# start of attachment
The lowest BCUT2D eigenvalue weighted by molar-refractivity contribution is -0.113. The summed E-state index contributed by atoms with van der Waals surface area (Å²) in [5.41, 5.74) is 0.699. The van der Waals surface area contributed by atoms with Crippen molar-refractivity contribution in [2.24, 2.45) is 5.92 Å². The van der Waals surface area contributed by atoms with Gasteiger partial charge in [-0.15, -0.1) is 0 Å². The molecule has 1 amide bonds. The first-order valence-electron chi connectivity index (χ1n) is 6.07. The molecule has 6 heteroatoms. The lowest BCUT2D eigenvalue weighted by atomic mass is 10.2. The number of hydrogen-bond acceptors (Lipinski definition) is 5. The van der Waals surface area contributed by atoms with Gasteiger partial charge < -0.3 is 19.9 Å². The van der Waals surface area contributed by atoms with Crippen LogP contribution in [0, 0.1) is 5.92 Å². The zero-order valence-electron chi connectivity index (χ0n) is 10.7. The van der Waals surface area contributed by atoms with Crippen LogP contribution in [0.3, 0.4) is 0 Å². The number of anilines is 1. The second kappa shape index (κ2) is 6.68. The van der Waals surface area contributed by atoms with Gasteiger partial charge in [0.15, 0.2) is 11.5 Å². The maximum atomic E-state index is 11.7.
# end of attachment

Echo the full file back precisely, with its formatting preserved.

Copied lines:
The lowest BCUT2D eigenvalue weighted by molar-refractivity contribution is -0.113. The summed E-state index contributed by atoms with van der Waals surface area (Å²) in [5.41, 5.74) is 0.699. The van der Waals surface area contributed by atoms with Crippen molar-refractivity contribution in [2.24, 2.45) is 5.92 Å². The van der Waals surface area contributed by atoms with Gasteiger partial charge in [-0.15, -0.1) is 0 Å². The molecule has 1 amide bonds. The first-order valence-electron chi connectivity index (χ1n) is 6.07. The molecule has 6 heteroatoms. The lowest BCUT2D eigenvalue weighted by atomic mass is 10.2. The number of hydrogen-bond acceptors (Lipinski definition) is 5. The van der Waals surface area contributed by atoms with Gasteiger partial charge < -0.3 is 19.9 Å². The van der Waals surface area contributed by atoms with Crippen LogP contribution in [0, 0.1) is 5.92 Å². The zero-order valence-electron chi connectivity index (χ0n) is 10.7. The van der Waals surface area contributed by atoms with Crippen LogP contribution in [0.3, 0.4) is 0 Å². The number of anilines is 1. The second kappa shape index (κ2) is 6.68. The van der Waals surface area contributed by atoms with Gasteiger partial charge in [0.15, 0.2) is 11.5 Å². The maximum atomic E-state index is 11.7.